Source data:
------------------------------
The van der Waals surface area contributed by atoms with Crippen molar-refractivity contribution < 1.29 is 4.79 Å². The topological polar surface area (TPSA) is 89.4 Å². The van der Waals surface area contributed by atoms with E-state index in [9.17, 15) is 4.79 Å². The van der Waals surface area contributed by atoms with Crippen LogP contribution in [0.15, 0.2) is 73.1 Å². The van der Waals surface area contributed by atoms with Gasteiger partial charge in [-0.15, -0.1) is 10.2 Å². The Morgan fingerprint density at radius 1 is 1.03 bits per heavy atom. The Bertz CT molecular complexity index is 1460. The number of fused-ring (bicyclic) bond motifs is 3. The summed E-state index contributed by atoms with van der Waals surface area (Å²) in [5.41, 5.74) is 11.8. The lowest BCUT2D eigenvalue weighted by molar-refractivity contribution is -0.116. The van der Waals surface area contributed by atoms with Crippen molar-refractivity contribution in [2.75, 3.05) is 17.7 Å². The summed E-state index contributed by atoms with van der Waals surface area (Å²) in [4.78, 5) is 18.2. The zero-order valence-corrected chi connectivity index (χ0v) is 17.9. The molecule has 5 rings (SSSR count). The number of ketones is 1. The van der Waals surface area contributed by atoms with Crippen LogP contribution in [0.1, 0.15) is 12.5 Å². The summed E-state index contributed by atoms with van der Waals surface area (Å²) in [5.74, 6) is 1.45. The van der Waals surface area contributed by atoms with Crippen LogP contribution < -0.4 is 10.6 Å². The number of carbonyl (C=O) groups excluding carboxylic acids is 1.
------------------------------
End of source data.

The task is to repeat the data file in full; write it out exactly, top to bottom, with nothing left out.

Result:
The van der Waals surface area contributed by atoms with Crippen molar-refractivity contribution < 1.29 is 4.79 Å². The topological polar surface area (TPSA) is 89.4 Å². The van der Waals surface area contributed by atoms with E-state index in [9.17, 15) is 4.79 Å². The van der Waals surface area contributed by atoms with Crippen LogP contribution in [0.15, 0.2) is 73.1 Å². The van der Waals surface area contributed by atoms with Gasteiger partial charge in [-0.15, -0.1) is 10.2 Å². The Morgan fingerprint density at radius 1 is 1.03 bits per heavy atom. The Bertz CT molecular complexity index is 1460. The number of fused-ring (bicyclic) bond motifs is 3. The summed E-state index contributed by atoms with van der Waals surface area (Å²) in [5.41, 5.74) is 11.8. The lowest BCUT2D eigenvalue weighted by molar-refractivity contribution is -0.116. The van der Waals surface area contributed by atoms with Crippen molar-refractivity contribution in [2.75, 3.05) is 17.7 Å². The summed E-state index contributed by atoms with van der Waals surface area (Å²) in [4.78, 5) is 18.2. The zero-order valence-corrected chi connectivity index (χ0v) is 17.9. The molecule has 5 rings (SSSR count). The number of ketones is 1. The van der Waals surface area contributed by atoms with Crippen LogP contribution in [0.1, 0.15) is 12.5 Å². The summed E-state index contributed by atoms with van der Waals surface area (Å²) in [5.74, 6) is 1.45. The van der Waals surface area contributed by atoms with Crippen LogP contribution < -0.4 is 10.6 Å². The number of carbonyl (C=O) groups excluding carboxylic acids is 1.